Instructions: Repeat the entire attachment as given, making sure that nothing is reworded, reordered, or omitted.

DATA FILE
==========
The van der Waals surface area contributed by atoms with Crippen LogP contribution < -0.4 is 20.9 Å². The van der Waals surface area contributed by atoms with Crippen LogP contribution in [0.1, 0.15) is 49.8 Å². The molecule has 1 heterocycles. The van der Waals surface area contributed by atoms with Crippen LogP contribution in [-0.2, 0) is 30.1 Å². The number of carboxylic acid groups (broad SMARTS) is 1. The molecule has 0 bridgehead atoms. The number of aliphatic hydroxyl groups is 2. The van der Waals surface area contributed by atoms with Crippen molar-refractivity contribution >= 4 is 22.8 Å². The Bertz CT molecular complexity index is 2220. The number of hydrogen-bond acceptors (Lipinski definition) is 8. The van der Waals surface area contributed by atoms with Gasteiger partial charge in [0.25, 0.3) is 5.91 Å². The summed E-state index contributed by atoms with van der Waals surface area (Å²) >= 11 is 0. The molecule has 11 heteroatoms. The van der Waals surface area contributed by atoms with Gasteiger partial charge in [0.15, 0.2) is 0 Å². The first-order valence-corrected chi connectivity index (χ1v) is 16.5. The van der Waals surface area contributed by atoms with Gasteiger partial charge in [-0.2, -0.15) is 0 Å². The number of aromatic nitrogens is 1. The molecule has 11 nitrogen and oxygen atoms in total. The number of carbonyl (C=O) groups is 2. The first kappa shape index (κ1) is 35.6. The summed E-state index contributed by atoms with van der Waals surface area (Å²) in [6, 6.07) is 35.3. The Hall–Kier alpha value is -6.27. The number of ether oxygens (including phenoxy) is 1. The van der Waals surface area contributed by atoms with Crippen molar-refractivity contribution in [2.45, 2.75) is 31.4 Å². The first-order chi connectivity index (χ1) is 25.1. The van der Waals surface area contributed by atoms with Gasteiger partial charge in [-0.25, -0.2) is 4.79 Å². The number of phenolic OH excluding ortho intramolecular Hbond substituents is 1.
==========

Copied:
The van der Waals surface area contributed by atoms with Crippen LogP contribution < -0.4 is 20.9 Å². The van der Waals surface area contributed by atoms with Crippen LogP contribution in [0.1, 0.15) is 49.8 Å². The molecule has 1 heterocycles. The van der Waals surface area contributed by atoms with Crippen LogP contribution in [-0.2, 0) is 30.1 Å². The number of carboxylic acid groups (broad SMARTS) is 1. The molecule has 0 bridgehead atoms. The number of aliphatic hydroxyl groups is 2. The van der Waals surface area contributed by atoms with Crippen molar-refractivity contribution >= 4 is 22.8 Å². The Bertz CT molecular complexity index is 2220. The number of hydrogen-bond acceptors (Lipinski definition) is 8. The van der Waals surface area contributed by atoms with Gasteiger partial charge in [0.25, 0.3) is 5.91 Å². The summed E-state index contributed by atoms with van der Waals surface area (Å²) >= 11 is 0. The molecule has 11 heteroatoms. The van der Waals surface area contributed by atoms with Gasteiger partial charge in [0.15, 0.2) is 0 Å². The first-order valence-corrected chi connectivity index (χ1v) is 16.5. The van der Waals surface area contributed by atoms with Gasteiger partial charge in [-0.2, -0.15) is 0 Å². The number of aromatic nitrogens is 1. The molecule has 11 nitrogen and oxygen atoms in total. The number of carbonyl (C=O) groups is 2. The first kappa shape index (κ1) is 35.6. The summed E-state index contributed by atoms with van der Waals surface area (Å²) in [6, 6.07) is 35.3. The Hall–Kier alpha value is -6.27. The number of ether oxygens (including phenoxy) is 1. The van der Waals surface area contributed by atoms with Crippen molar-refractivity contribution in [2.45, 2.75) is 31.4 Å². The first-order chi connectivity index (χ1) is 25.1. The van der Waals surface area contributed by atoms with Gasteiger partial charge in [-0.25, -0.2) is 4.79 Å². The number of phenolic OH excluding ortho intramolecular Hbond substituents is 1.